Reddit, the 'front page of the internet', is in chaos


Social networking site Reddit is facing a revolt from its moderators, following the departure of a significant staff member.

Moderators are setting subreddits (bulletin boards based on specific topics) to private in response to Reddit's director of talent, Victoria Taylor, being let go from the company. The exact reasons for her departure are mysterious - neither Reddit nor Taylor are commenting on the matter - but moderators have blocked access to a number of subreddits including /r/Books, /r/Science, /r/Music and /r/Tech.

Taylor coordinated Reddit's popular AMAs (Ask Me Anything) where many celebrities and interesting figures - even Barack Obama - have hosted Q&A sessions.

A post on the Science subreddit reads "We have not gone private because our team has chosen to keep the subreddit open for our readers, but instead stating our disapproval of how events have been handled currently as well as the past."

A Reddit user broke the new of Taylor's departure in a post on the site, saying "We all had the rug ripped out from under us and feel betrayed."

"Before doing that, the admins really should have at least talked to us (and all the other subs that host AMAs, like /r/Books, /r/Science, /r/Music, etc.) (Edit: not to suggest that we expect to know about Reddit's inner workings. Just that there should have been a transition in place or something worked out to ensure that Victoria's duties would be adequately handled, which they are not).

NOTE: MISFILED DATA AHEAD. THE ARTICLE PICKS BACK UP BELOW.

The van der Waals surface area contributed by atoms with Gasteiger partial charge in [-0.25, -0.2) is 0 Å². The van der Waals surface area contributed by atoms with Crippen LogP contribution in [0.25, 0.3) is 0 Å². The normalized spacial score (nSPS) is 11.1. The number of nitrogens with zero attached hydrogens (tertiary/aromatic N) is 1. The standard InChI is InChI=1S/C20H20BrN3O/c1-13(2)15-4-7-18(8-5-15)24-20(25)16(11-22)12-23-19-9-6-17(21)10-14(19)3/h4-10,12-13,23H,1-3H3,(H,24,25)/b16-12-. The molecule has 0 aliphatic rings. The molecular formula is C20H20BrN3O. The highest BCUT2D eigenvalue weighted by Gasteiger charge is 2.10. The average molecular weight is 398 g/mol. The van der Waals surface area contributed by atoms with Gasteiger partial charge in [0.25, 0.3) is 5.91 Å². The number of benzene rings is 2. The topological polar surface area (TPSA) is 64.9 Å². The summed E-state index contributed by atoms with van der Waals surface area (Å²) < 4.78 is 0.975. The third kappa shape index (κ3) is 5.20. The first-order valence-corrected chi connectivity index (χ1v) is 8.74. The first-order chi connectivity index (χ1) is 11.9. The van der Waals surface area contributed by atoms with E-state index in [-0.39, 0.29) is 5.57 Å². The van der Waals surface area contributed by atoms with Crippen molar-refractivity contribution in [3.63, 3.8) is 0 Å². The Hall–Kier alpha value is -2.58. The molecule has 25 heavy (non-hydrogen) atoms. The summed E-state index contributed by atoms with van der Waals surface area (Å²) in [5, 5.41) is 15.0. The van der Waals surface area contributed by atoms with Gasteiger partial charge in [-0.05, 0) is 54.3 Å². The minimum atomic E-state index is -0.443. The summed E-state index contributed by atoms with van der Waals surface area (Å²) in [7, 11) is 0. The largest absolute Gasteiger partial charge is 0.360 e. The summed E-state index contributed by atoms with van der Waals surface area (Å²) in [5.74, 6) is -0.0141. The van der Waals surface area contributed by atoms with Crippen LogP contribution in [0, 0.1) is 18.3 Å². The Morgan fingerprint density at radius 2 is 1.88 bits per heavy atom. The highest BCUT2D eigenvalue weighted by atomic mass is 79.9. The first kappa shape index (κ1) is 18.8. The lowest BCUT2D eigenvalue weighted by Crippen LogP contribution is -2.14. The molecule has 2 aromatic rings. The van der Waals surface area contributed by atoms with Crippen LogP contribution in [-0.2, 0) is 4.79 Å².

"We had a number of AMAs scheduled for today that Victoria was supposed to help with, and they are all left absolutely high and dry (hence taking IAMA private to figure out the situation) She was still willing to help them today (before the sub was shut down, of course) even without being paid or required to do so. Just a sign of how much she is committed to what she does."

Ask me anything - just not that

Reddit co-founder and executive chairman Alexis Ohanian told Reddit that he would be dealing with AMA requests for now, and that the AMA subreddit would continue to "thrive" after the departure of Taylor.

"We get that losing Victoria has a significant impact on the way you manage your community. I'd really like to understand how we can help solve these problems, because I know r/IAMA thrived before her and will thrive after.

"We're prepared to help coordinate and schedule AMAs. I've got the inbound coming through my inbox right now and many of the people who come on to do AMAs are excited to do them without assistance (most recently, the noteworthy Channing Tatum AMA)."

Hugh Langley

Hugh Langley is the ex-News Editor of TechRadar. He had written for many magazines and websites including Business Insider, The Telegraph, IGN, Gizmodo, Entrepreneur Magazine, WIRED (UK), TrustedReviews, Business Insider Australia, Business Insider India, Business Insider Singapore, Wareable, The Ambient and more.

Hugh is now a correspondent at Business Insider covering Google and Alphabet, and has the unfortunate distinction of accidentally linking the TechRadar homepage to a rival publication.